Originally reviewed 1st May, 2009
Sunshine was a reread, but it’s been a while and some things were a surprise to me all over again. I was worried it wouldn’t stand up to a reread: I skimmed a couple of other reviews and saw that people had some pretty negative things to say about it. And I certainly saw the truth in the things that were said, but I also enjoyed reading the book again. It helps that it’s an incredibly rich experience. The writing appeals a lot to my synaesthesia. It’s pretty sensual writing as it is: there’s a lot of detail, a lot of talk about cooking, and also a lot of feeling. Descriptions of sight and smell and hearing.
The whole book is written in first person POV. The main character is Sunshine, and she’s “not your average heroine”, as they say. She has no ambition, she’s not all that smart, she’s not that brave, and she’d quite happily live in her bakery all her life. Some people find her hard to like, but I think she’s quite human and although she does get a lot of power, eventually able to kill vampires with her bare hands, she doesn’t want it and she’s scared of it. I find the writing interesting and absorbing, but I’m sure for some people it’s too rambling and/or dense. It does take her an awful long time to do something as simple as log onto the internet equivalent.
The book is set in a post-apocalyptic world where magic, vampires, demons and succubi — to name a few — exist. All those kinds of things are for real. This could be ‘our world in the future’ given the references to Bram Stoker, or an alternate reality. It’s never made exactly clear, but I suspect the latter because of the slang words the characters use — “carthaginian hell”, “spartan”, “sheer”. I like that there’s no explanation of the slang, given that the book is narrated by someone who is a part of that world. You just don’t really think about that kind of thing in normal life: why would you? Sometimes Sunshine explains things that shouldn’t need explaining, like how to kill vampires, but you can’t avoid doing exposition entirely!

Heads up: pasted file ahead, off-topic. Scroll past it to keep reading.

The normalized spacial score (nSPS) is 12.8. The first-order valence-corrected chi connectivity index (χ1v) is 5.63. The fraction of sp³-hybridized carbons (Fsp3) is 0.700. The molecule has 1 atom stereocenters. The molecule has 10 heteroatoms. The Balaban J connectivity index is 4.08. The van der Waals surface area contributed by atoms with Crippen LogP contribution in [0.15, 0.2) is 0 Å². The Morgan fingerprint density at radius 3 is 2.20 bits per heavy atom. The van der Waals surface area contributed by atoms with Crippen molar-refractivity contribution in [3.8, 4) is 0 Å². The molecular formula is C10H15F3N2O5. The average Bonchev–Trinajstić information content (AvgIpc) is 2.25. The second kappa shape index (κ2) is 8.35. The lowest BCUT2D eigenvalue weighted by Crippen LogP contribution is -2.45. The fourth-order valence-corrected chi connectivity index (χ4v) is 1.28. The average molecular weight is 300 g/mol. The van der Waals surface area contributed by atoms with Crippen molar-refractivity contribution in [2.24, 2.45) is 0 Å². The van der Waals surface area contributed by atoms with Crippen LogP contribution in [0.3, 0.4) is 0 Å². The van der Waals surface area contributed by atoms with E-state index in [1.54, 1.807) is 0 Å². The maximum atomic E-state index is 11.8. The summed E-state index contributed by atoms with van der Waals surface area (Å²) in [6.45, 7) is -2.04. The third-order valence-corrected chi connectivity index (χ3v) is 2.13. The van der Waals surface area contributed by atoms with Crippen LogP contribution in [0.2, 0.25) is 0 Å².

The thing that really impresses me about this is that the vampires aren’t overly sexualised, and while Constantine is still an ally, he remains unsettling. Okay, there are a couple of scenes in which Sunshine has chemistry with him, but she’s also more often than not aware that there’s something vastly different about him. He moves differently, he looks different, there’s no heartbeat… I like the way it ends on an awkward note, with them not quite sure what’s going to happen now but not wanting to lose contact with each other.
A lot of the more minor characters are completely fascinating and have big backstories that we clearly barely glimpse — Mel, Yolande, Sunshine’s grandmother, the goddess of pain, the SOFs in general… There’s a lot to work with in this world, and I’d really love to see a sequel.
My main problem with this book is how it made me crave cinnamon rolls. Argh!